Possibility, actuality, and time

For Aristotle, the very reality of the potential or possible is posterior to the act, so much so that, among temporal beings, if there never will be an actual X then X is impossible. “Never to be actualized possibility” is, for him, an oxymoron.

This would seem to be provable. All possibilities are possibilities for some term, but this term just is the act. Again, if a possibility is for a term, this term is either itself possible or actual. If possible, then this repeats ad infinitum. Therefore actual. To allow for this actuality, we have to posit something not limited to time, for example, an idea or a scientific law. I’ve called it elsewhere an intentional field.

Actuality gives reality to possibility, but it does not do so by existing first in time, but by giving structure to the process of development in time. Actuality is thus not merely temporal (for it does not pre-exist in time) nor outside of time (for it is to be actual in time) but trans-temporal. So far as something is limited to time it is possibility of one sort or another.

Thus, time as such is, on Aristotle’s account of it, a potency without an act. We refine this to mean time so far as it limits things to time.

(Time, considered in Einstein’s block universe, is not the whole of actuality, but only actuality as limited to time. The transtemporal structure – which includes the scientific law if law is law is real – is not captured in the block.)

Here we have a purely ontological sense of omne quod movetur ab alio movetur. Changes involve possibilities, but these are ontologically dependent on transtemporal actualities.

Time itself on Aristotle’s account is a source of corruption. The sense – unexplained by him – might be that corruption occurs to the extent that the actuality can no longer dominate or control the merely temporal possibility.

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6 Comments

  1. March 11, 2014 at 2:09 pm

    This reminds me of an important distinction between Leibniz and modern analytical philosophers (as it was explained to me by a Leibniz scholar): for Leibniz, “possible worlds” only refer to actually possible worlds, not merely hypothetically possible ones. I’ve always thought that distinction between actual possibilities and hypothetical possibilities was useful, even though I’m still not sure I totally understand Leibniz’s theodicy.

    • March 25, 2014 at 9:53 am

      Interesting. What exactly is meant by “actual possible worlds”? The ones that are ontologically possible with respect to the current, actual one, present in that and that particular time?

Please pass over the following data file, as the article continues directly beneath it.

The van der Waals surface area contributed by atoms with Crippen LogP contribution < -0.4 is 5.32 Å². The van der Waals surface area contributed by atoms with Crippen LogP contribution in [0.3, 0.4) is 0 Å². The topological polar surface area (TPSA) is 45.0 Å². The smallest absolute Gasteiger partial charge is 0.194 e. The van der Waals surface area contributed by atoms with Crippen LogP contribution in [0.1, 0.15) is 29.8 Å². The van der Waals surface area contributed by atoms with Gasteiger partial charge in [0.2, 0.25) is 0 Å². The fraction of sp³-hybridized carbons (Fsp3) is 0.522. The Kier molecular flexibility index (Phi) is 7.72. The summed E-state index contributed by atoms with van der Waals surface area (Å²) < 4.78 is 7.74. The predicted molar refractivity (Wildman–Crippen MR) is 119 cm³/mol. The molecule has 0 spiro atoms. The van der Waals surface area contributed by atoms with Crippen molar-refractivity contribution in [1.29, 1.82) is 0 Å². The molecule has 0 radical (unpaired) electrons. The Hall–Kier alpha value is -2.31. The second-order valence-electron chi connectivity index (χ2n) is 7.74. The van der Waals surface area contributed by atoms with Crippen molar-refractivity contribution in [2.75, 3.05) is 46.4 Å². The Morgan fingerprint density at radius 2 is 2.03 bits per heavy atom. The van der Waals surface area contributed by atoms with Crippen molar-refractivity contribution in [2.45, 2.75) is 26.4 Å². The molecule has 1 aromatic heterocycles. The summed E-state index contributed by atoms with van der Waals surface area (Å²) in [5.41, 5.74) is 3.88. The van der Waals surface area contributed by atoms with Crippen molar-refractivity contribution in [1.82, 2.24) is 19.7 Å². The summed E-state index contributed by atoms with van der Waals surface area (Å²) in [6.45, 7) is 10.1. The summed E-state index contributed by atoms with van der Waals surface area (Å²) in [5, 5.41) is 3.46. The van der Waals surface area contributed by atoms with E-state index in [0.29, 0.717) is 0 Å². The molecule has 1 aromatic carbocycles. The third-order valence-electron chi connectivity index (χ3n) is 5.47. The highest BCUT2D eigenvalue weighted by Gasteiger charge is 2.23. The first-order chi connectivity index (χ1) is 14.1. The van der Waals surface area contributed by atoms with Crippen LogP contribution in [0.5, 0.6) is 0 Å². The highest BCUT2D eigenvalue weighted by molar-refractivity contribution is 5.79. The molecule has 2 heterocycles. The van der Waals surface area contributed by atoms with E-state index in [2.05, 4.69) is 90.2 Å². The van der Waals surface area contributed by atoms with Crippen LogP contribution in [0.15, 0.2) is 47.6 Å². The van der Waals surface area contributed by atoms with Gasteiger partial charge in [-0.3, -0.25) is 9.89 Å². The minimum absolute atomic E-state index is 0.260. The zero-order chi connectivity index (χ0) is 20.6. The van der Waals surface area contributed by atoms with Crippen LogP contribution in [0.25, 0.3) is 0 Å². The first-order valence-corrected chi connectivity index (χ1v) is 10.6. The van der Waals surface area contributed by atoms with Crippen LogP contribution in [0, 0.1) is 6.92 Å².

• March 25, 2014 at 10:00 am

        Something like that (assuming I’m even getting the terms right). I believe the distinction goes back, at least, to Scotus. The idea is that if I currently have a real choice between A and B, that is an actual possibility. I could choose A or B. However, Once I’ve chosen A at the exclusion of B, to speak of a world in which I chose B is only a hypothetically possibly world, but not an actually possible one.

      • March 25, 2014 at 10:03 am

        Thanks for immediate reply 🙂 If I have to more specify my question, I would ask if (according to Leibniz) that world which is already only hypotetically possible for my, is in the same way ontologically impossible for God …

      • March 25, 2014 at 10:16 am

        If I understand him correctly (and now I think I’m really getting far afield of my own comprehension), I think the distinction is that, given the *actual* possibilities of any world God might have created (rather than pure hypotheticals, such as a world in which Eve did not eat from the tree when, in fact, she freely chose to eat from the tree—this is part of her own personal history and a choice she made at the exclusion of others), he most assuredly (being wise and good) chose to create the best of all such actually possible worlds. In any case, my friend, who actually would know what he is talking about, wrote his doctoral dissertation on Leibniz’s Theodicy and has one (maybe two) books coming out on the subject. The one on Leibniz himself, I believe, is going to be published by Cambridge.

        Here is his CV: http://nathanandrewjacobs.wix.com/home#!cv/c201u

  2. Eoin Moloney said,

    March 11, 2014 at 3:25 pm

    I apologise profusely for introducing an irrelevant digression from your post, but I did not know where else to find your attention. I am a Catholic and person with a slight interest in philosophy, particularly Thomism, and I have gotten myself into something of a debate with an atheist who seems not to know Aquinas’ ideas very well. Thing is, *I * myself am not knowledgeable enough to actually articulate these points well, and would appreciate a little help making the case and dispelling the myths regarding St. Thomas’ thought. If you would be willing to help me, I would be extremely grateful. Thank you for your time,

    Eoin Moloney


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